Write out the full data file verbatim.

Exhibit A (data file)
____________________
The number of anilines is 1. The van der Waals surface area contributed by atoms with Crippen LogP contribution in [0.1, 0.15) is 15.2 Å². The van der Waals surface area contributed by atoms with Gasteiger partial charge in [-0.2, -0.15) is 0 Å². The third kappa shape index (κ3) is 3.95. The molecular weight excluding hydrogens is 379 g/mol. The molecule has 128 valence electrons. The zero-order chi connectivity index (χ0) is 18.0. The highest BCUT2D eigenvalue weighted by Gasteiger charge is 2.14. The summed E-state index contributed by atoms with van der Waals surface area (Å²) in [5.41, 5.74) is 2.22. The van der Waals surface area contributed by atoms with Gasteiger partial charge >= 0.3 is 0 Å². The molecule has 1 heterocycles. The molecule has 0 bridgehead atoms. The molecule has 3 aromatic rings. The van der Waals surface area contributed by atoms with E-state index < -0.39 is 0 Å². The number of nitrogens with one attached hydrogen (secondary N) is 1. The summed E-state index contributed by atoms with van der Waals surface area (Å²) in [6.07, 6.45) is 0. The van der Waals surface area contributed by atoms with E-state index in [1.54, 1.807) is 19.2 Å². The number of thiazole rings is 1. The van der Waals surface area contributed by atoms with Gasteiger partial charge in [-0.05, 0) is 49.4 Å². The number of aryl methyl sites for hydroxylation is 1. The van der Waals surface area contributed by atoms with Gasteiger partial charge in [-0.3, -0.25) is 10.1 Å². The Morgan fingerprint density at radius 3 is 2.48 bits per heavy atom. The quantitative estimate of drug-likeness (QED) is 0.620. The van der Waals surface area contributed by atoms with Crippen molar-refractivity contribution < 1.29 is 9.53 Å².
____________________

The number of anilines is 1. The van der Waals surface area contributed by atoms with Crippen LogP contribution in [0.1, 0.15) is 15.2 Å². The van der Waals surface area contributed by atoms with Gasteiger partial charge in [-0.2, -0.15) is 0 Å². The third kappa shape index (κ3) is 3.95. The molecular weight excluding hydrogens is 379 g/mol. The molecule has 128 valence electrons. The zero-order chi connectivity index (χ0) is 18.0. The highest BCUT2D eigenvalue weighted by Gasteiger charge is 2.14. The summed E-state index contributed by atoms with van der Waals surface area (Å²) in [5.41, 5.74) is 2.22. The van der Waals surface area contributed by atoms with Gasteiger partial charge >= 0.3 is 0 Å². The molecule has 1 heterocycles. The molecule has 0 bridgehead atoms. The molecule has 3 aromatic rings. The van der Waals surface area contributed by atoms with E-state index < -0.39 is 0 Å². The number of nitrogens with one attached hydrogen (secondary N) is 1. The summed E-state index contributed by atoms with van der Waals surface area (Å²) in [6.07, 6.45) is 0. The van der Waals surface area contributed by atoms with E-state index in [1.54, 1.807) is 19.2 Å². The number of thiazole rings is 1. The van der Waals surface area contributed by atoms with Gasteiger partial charge in [-0.05, 0) is 49.4 Å². The number of aryl methyl sites for hydroxylation is 1. The van der Waals surface area contributed by atoms with Gasteiger partial charge in [-0.3, -0.25) is 10.1 Å². The Morgan fingerprint density at radius 3 is 2.48 bits per heavy atom. The quantitative estimate of drug-likeness (QED) is 0.620. The van der Waals surface area contributed by atoms with Crippen molar-refractivity contribution < 1.29 is 9.53 Å².